Saturday, November 3, 2018

Fallacies and Truths about the Hill Cumorah – Part II

Continuing from the last post regarding information on identifying and understanding the location and appearance of the Hill Cumorah, as described in the scriptural record.
    In the previous post, the first 7 of Palmer’s 13 criteria regarding the hill Cumorah were covered. Here we continue with #8:
8. An escape route south.
    We know of no “escape route” into the south—all we are told is that “a few who had escaped into the south countries” (Mormon 6:15). All this suggests is that there was open land sufficient to move a small group of people, probably undercover, either at night, or during the battle, which would have not been surprising in the massive size and area spread across the battle, where some escaped the field of battle and headed in the direction from which the Lamanites had traveled to Cumorah., i.e., “from the south.” Now since both the Lamanite armies and the Nephite armies came to this area from the south, this listed and described event provides no value in finding the hill Cumorah, for the armies of the Lamanites and Nephites were so far superior in numbers from the “few” who had escaped into the south countries.
9. Hill large enough to view hundreds of thousands of bodies.
    This is only the third of these statements that are correct and of any value. The only caveat is that we do not know if what Mormon describes is what he actually saw, i.e., the actual viewing by them from the hill top of 230,000 dead bodies, or that enough dead could be seen for the imagination to conjure up the rest, especially in light of there being only 24 survivors in his party atop the mountain.
10. Hill must be a significant landmark.
    This is correctly suggested, since Mormon invited the Lamanite king who would not have been familiar with the Land Northward, to do battle at a certain hill which, by definition, must have been something that would have been an obvious landmark to the king.
11. Hill must be free standing so people can camp around it.
    This sounds likely to be true from the scriptural record: “we did pitch our tents round about the hill Cumorah” (Mormon 6:4). However, the information does not tell us in what shape, i.e., round, rectangle, oblong, or if it had one peak, two or many. Thus, in looking for a hill, this tends not to narrow down the search pattern other than to say it would have to be a place large enough for 230,000 people to camp around. We also do not know if there were only 230,000, or if “with their wives and their children” actually meant more than the 230,000 warriors, which would have been the case, since military leaders tend to list their troops, not additional support or attached civilians.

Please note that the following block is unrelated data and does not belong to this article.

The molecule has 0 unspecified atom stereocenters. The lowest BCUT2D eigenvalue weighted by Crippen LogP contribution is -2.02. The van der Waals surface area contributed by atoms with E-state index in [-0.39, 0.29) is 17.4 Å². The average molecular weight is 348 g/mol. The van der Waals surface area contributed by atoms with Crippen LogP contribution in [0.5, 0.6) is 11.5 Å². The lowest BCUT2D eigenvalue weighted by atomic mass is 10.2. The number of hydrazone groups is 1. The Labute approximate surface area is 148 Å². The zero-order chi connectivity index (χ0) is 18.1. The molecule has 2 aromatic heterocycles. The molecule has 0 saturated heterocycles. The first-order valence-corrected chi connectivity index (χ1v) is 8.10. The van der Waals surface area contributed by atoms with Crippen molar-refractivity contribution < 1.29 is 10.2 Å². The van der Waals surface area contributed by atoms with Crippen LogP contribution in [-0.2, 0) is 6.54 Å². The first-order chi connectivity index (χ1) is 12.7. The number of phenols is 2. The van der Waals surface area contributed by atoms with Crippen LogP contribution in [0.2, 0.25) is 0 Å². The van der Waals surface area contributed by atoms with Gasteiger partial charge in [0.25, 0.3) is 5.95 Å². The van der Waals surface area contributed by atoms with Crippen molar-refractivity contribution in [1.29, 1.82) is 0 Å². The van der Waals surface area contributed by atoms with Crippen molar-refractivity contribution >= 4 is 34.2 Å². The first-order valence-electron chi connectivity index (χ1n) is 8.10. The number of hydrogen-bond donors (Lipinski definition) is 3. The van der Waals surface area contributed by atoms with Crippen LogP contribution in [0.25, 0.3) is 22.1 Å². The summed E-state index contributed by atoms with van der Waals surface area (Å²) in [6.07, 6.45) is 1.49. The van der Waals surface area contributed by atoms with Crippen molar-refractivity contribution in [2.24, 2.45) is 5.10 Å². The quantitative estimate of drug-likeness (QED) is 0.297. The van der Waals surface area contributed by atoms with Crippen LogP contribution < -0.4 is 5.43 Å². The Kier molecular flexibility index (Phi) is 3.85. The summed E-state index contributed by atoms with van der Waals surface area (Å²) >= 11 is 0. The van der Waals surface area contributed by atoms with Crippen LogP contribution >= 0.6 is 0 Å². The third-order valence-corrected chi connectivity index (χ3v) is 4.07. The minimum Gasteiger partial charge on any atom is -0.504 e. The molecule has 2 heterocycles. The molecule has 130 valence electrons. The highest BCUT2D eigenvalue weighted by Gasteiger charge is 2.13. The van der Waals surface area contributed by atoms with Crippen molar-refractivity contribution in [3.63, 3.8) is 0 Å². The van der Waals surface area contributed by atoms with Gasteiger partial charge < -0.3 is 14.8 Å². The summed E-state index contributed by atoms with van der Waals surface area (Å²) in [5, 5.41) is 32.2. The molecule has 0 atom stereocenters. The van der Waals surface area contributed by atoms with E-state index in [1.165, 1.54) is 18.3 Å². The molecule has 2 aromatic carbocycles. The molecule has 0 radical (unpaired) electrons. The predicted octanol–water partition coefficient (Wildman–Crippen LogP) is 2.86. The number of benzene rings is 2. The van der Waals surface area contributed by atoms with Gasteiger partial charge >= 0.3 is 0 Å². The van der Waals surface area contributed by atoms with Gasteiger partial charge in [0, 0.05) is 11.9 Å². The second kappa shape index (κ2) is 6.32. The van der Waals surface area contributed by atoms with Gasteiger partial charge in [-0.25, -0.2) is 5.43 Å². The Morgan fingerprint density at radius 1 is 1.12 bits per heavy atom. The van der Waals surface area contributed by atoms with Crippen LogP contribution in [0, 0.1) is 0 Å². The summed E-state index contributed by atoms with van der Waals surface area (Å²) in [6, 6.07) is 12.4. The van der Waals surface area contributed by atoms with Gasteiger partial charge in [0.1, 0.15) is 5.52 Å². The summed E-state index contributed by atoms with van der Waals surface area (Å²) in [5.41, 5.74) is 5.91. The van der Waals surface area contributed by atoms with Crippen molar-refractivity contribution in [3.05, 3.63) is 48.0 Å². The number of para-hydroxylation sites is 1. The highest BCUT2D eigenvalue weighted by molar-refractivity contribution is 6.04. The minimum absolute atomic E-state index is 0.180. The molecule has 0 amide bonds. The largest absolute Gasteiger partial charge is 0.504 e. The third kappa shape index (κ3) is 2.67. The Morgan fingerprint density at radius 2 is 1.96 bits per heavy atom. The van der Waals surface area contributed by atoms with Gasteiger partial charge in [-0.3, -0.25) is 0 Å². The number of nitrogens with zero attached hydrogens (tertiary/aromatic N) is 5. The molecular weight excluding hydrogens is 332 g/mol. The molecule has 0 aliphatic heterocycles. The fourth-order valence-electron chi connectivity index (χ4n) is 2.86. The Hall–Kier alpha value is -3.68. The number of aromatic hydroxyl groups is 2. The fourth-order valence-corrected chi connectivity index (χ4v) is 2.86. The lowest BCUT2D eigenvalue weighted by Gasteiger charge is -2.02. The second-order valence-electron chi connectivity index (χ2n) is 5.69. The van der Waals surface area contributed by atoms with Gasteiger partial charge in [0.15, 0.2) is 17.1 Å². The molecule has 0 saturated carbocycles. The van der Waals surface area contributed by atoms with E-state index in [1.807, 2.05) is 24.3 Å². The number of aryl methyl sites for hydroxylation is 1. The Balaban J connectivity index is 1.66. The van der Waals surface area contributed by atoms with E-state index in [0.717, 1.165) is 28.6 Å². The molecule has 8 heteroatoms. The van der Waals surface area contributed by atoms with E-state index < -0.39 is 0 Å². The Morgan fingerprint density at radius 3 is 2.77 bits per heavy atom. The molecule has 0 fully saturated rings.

12. In temperate climate with no cold or snow.
    This seems like a useless comment. Even in snow country, ancient armies were smart enough not to attack during winters. And we do not know if it was cold or not, since there is no description of clothing, temperature, or any such conditions. It is another one of these requirements thrown in by Mesoamericanists who use the tropical climate of their location as a basis for such discussion when such an approach is not warranted by the scriptural record.
Volcanic Zone of the Americas is basically along the Pacific Rim, from Chile in the south up around Alaska and across the Pacific through Japan to the Philippines, Indonesia and across New Guinea to Oceania
13. In a volcanic zone susceptible to earthquakes.
    Another useless requirement, since the scriptural record and these described do not suggest any particular details to the fact that a severe earthquake was involved in the destruction of the land at the time of the crucifixion—though one would certainly seem likely from the descriptions. And that does not specifically single out the area of the Hill Cumorah. Whether or not this was a volcanic zone or earthquake zone is unknown from these events. We know that the Land Southward was heavily affected 350 years earlier by such seismic activity, and while we know it was even worse in the Land Northward (3 Nephi 8:12), the hill Cumorah is “so far northward” that it may well have not been affected by the earthquakes and volcanoes. But even if it were, an earthquake could have been an unknown factor in Nephite history prior to this event, since it is the only such “quaking of the earth” mentioned in the scriptural record.